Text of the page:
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I understand Driver's Education teaching about Stagnant Green Lights (not-knowing-how-long-the-light-has-been-green-and-it-might-change-at-any-second-kind of thing), but if you are frequently slamming on your brakes for yellow lights, you are either driving too slow or too fast. Remember, it's legal to enter an intersection on a yellow light, and is sometimes safer than trying to stop (ask me about it: I got a ticket for doing that very thing. It was dismissed).

I reached out to a friend of mine who is in law enforcement (traffic enforcement, to be exact) and he brought something that hadn't entered my mind: emergency vehicles.

RTobi (Rummeltobi) via YouTube
RTobi (Rummeltobi) via YouTube
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Emergency vehicles CAN proceed through a red light after making their presence known. How do they do that? Flashing lights and sirens. That's why it's important to never have two headphones or earbuds in your ears and to never have the music so loud that you can't hear sirens.

My law enforcement friend said that the thought of people slowing down to go through a green light doesn't bother him unless they slow to an unreasonable speed. When I asked "what's an unreasonable speed", he wouldn't be specific, and for good reason: too many variables. Location, traffic load, size of the vehicle - these aspects, and more, would need to be taken into consideration.

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Scott Olson, Getty Images
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Regardless of their reason, "if someone in front of you slows down to enter an intersection," he said, "you need to adjust your speed accordingly."  You know, for safety's sake.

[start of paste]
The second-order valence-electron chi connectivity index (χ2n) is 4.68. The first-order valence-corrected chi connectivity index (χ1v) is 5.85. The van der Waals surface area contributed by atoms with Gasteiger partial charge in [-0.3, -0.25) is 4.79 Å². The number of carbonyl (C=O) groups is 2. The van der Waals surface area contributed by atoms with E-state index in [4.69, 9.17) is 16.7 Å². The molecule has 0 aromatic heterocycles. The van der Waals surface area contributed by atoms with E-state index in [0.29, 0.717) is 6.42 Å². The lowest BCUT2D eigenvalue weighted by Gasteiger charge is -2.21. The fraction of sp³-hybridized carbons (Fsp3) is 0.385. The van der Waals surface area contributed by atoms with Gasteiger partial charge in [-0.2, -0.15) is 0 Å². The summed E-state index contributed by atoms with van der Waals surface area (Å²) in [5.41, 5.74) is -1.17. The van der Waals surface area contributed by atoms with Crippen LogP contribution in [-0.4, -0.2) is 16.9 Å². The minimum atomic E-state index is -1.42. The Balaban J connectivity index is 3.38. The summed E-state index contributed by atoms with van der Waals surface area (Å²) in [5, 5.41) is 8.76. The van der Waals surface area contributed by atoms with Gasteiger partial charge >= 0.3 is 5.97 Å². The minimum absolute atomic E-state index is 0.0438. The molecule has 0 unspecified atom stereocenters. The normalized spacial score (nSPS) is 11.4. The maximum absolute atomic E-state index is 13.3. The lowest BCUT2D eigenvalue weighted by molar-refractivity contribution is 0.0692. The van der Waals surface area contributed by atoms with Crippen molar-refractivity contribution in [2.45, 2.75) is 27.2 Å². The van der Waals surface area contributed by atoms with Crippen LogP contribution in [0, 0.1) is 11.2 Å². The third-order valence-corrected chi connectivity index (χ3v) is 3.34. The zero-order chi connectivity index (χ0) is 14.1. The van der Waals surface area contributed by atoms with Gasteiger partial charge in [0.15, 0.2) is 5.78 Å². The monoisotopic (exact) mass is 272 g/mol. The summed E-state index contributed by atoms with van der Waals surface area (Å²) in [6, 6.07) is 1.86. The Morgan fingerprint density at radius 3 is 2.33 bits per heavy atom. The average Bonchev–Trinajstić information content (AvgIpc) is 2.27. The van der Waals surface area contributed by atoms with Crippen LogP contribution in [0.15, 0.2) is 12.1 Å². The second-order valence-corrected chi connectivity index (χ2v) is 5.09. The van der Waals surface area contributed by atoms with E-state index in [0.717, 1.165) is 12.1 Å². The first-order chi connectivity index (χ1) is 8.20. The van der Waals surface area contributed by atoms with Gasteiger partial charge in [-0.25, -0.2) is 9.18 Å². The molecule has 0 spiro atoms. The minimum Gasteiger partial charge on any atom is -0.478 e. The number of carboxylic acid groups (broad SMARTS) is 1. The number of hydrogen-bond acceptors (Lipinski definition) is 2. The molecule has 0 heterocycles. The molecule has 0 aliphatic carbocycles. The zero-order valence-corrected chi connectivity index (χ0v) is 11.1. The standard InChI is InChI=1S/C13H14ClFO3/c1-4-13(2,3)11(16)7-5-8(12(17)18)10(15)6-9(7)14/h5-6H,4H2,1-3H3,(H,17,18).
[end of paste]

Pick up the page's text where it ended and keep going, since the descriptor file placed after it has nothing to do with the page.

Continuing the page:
When I turned to the internet to research why people slow down at green lights, I found a post on Reddit from 2011 about this very subject.

Some of the answers were just as above: afraid of someone running the red light, or afraid that the light was going to turn yellow.

One Redditor had an opinion that most closely fit my reaction to the "reasons" given for slowing at a green light.

via Reddit
via Reddit
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Now I would not have used the insults, of course, but the rest of the post from u/markblevins is spot-on, in my opinion.

If it is green when you get to (the point where it's too late to stop), carry on, even if it turns yellow. You're supposed to be able to judge how far you need to stop. If you can't, make a point of learning. It's an important part of being a competent driver. u/markblevins, Reddit

What he means is this: it is legal to enter an intersection when the light is yellow. It is legal for you to be in an intersection when the light turns red. Am I making this up? No, I am not.

According to the Louisiana State Legislature, RS 32:232 states, and I quote:

(a)  Vehicular traffic facing a steady yellow signal alone is thereby warned that the related green signal is being terminated or that a red signal will be exhibited immediately thereafter and such vehicular traffic shall not enter the intersection when the red signal is exhibited. Louisiana State Legislature

After all of this research (which was totally unscientific), I am led to believe that there is a certain percentage of the driving public who are just not good at timing things out. They aren't great at knowing how long it will take their vehicle to travel a set distance at whatever speed they are traveling. In relation to this post: they aren't great at knowing if they can make it through an intersection before the light turns red, so they put those behind them at risk by slamming on their brakes.

Have I almost slammed into someone who jammed on their brakes at a yellow light? No, because I follow at a safe distance. Have I missed perfectly legal chances of advancing through an intersection because the driver in front of me isn't great at judging distance/time? Frequently.

Realizing how many people there are in this world who might not be great at judging distance/time, we may now know why there are so many who have issues entering a traffic circle.

Makes sense, doesn't it?

Now, other than people slowing at green lights, let's look at some things that Lafayette drivers do that drive other drivers crazy.

Lafayette Traffic Situations That Make Drivers Faché Faché (Mad Mad!)

5 Worst Intersections in Lafayette According to You

10 Must-Drive Roads in Acadiana